"Other parts discussed concern the trend of decreasing sea ice over time, and the overall warming feedback loop that’s inherent in that phenomenon. We look at how precipitation yields snow, and how melting snow affects aquifers. We take a look at permafrost, and examine how melting permafrost is a vital component of the global warming problem as a major source of trapped methane. Finally, we consider what the Earth would look like with no water at all, and consider how civilization would not have been possible without the clear definition of the coasts."

Goddard's other Science On a Sphere movie, "Return to the Moon," features NASA's Lunar Reconnaissance Orbiter, scheduled for launch in 2009. As it happens, LRO will lift off and essentially celebrate the 40th anniversary of Apollo 11, the first human landing on the moon. The movie, which was released on Feb. 27, 2009, uses Science On a Sphere to make the moon come alive.

An artist's rendition of LRO in lunar orbit

NASA's Lunar Reconnaissance Orbiter will launch in 2009 to explore the moon. Image Credit: NASA

"Return to the Moon" begins by exploring NASA's legacy of lunar exploration, and then follows planned milestones and goals of the LRO mission. The Lunar Reconnaissance Orbiter will study the surface of the moon and what lies beneath in preparation for human missions currently under consideration. One particular highlight in the film includes the depiction of a research probe intentionally crashing into the lunar surface. Known as LCROSS, the probe will accompany LRO on the first part of its journey. Engineers designed its fatal dive into the surface as a means to explore whether water ice lies trapped in the moon’s polar regions.

"Frozen" and "Return to the Moon" are NASA's second and third movies for Science On a Sphere. The first, "Footprints," was released in May 2006. It was a groundbreaking moment in terms of spherical filmmaking. The original concept for “Footprints” was intended to be a much simpler product -- essentially a round slide show. But Goddard Space Flight Center's media team created a new strategy, which involved developing new techniques and some subtle but vital new technology to take the Science On a Sphere concept to a new level. Working in partnership with Goddard's Scientific Visualization Studio, the overall production team transformed vast troves of satellite data into easy-to-understand visualizations, artistic animations and mind-bending full-motion video displays.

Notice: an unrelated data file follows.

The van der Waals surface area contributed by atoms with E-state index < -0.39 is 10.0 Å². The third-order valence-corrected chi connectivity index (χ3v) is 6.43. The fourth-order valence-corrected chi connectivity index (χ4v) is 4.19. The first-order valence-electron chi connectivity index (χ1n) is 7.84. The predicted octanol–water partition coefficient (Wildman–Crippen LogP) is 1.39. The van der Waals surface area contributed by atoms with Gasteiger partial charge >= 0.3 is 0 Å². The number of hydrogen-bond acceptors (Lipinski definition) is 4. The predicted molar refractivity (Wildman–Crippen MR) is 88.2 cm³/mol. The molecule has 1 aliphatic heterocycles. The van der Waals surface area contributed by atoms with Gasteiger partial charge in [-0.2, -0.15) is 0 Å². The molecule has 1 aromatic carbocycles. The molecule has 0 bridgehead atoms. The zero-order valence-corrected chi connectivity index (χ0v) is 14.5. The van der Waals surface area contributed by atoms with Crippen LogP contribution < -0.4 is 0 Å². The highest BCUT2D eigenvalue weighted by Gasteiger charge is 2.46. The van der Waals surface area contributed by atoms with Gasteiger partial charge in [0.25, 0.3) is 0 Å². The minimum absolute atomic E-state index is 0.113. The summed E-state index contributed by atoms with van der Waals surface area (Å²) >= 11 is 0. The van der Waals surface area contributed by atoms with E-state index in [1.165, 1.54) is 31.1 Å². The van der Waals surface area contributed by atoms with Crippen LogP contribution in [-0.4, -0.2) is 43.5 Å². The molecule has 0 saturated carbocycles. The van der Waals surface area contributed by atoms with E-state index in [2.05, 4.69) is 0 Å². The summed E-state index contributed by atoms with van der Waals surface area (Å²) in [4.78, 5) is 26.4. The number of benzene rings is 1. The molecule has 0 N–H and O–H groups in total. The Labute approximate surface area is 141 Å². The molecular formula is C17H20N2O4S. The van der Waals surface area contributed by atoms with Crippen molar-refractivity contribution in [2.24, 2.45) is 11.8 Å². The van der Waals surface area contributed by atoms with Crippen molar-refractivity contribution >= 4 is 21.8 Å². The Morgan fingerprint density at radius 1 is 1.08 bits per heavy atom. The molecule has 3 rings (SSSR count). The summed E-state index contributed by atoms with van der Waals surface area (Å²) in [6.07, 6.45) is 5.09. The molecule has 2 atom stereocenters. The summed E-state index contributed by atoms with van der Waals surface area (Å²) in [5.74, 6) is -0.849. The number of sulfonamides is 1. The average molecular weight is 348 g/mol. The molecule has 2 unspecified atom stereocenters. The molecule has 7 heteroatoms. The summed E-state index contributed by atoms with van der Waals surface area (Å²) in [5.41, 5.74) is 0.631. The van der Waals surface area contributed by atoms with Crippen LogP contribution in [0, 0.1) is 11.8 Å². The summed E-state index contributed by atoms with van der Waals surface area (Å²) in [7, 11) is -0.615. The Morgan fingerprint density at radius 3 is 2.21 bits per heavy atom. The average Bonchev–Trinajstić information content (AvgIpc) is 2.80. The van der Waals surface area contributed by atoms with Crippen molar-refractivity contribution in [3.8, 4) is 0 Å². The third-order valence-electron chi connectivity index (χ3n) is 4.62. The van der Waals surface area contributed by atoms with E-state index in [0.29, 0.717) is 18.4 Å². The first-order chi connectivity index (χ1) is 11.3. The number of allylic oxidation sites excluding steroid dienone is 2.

Goddard's media team also worked to find unique solutions to challenges presented by the tricky spherical format. Research included techniques for zooming in on an object, ways to include actors and other non-spherical subjects in a movie, and how to create a production that everyone could experience even if they couldn't see the whole screen.

"The spherical nature of the screen is the biggest challenge of all," Starobin said. "By means of an object lesson, consider that you and everyone else in the mainstream already understand the basic visual 'rules' about television and motion pictures. There is a left and a right side to each image; there is a top and a bottom. You understand the idea of 'cutting away' to another shot, of panning the camera from left to right, of 'pushing in' so that we feel like we're getting closer to the subject.

"All of these techniques (and many, many more) are completely out the window on the sphere," Starobin said. "There is no left and right; there is no top and bottom. The basic rules of cinema simply do not apply the moment you have an endless screen where one side of the screen meets the other. ... We therefore had to literally begin writing a new set of rules for making cinematic experiences even make sense on the sphere. In creating spherical content, we are genuinely adding a new chapter to the rulebook of moviemaking."

All three movies support NASA's goal of engaging Americans in the agency's mission. NASA works to draw linkages between science, technology, engineering and mathematics for formal and informal educators, and to increase Americans' science and technology literacy.

Related Resources
Frozen: Cold Matters Interactive Feature
Return to the Moon
Frozen SOS Locations
Science On a Sphere   →
Lunar Reconnaissance Orbiter
NASA Goddard Space Flight Center
Scientific Visualization Studio   →
Windward: Outsmart the Weather
Our Dynamic World
National Oceanic and Atmospheric Administration   →
International Polar Year   →

David Hitt/NASA Educational Technology Services